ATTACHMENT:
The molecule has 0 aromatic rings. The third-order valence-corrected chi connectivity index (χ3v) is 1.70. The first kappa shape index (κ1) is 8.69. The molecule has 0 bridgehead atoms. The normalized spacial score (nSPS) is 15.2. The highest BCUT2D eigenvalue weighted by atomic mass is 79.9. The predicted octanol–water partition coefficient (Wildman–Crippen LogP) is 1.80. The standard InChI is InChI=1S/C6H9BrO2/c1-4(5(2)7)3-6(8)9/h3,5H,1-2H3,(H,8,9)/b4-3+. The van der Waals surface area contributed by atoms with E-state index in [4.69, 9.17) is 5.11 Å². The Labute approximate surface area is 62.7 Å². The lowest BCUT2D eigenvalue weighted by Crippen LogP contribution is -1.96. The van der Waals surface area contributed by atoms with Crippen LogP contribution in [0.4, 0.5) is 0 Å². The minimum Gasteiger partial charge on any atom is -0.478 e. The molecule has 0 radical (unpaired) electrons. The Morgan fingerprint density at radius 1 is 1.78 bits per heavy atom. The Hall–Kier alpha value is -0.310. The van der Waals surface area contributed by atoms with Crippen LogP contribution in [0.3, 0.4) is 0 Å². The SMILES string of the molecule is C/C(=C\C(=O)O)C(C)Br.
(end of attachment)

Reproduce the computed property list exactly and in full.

The molecule has 0 aromatic rings. The third-order valence-corrected chi connectivity index (χ3v) is 1.70. The first kappa shape index (κ1) is 8.69. The molecule has 0 bridgehead atoms. The normalized spacial score (nSPS) is 15.2. The highest BCUT2D eigenvalue weighted by atomic mass is 79.9. The predicted octanol–water partition coefficient (Wildman–Crippen LogP) is 1.80. The standard InChI is InChI=1S/C6H9BrO2/c1-4(5(2)7)3-6(8)9/h3,5H,1-2H3,(H,8,9)/b4-3+. The van der Waals surface area contributed by atoms with E-state index in [4.69, 9.17) is 5.11 Å². The Labute approximate surface area is 62.7 Å². The lowest BCUT2D eigenvalue weighted by Crippen LogP contribution is -1.96. The van der Waals surface area contributed by atoms with Crippen LogP contribution in [0.4, 0.5) is 0 Å². The minimum Gasteiger partial charge on any atom is -0.478 e. The molecule has 0 radical (unpaired) electrons. The Morgan fingerprint density at radius 1 is 1.78 bits per heavy atom. The Hall–Kier alpha value is -0.310. The van der Waals surface area contributed by atoms with Crippen LogP contribution in [0.3, 0.4) is 0 Å². The SMILES string of the molecule is C/C(=C\C(=O)O)C(C)Br.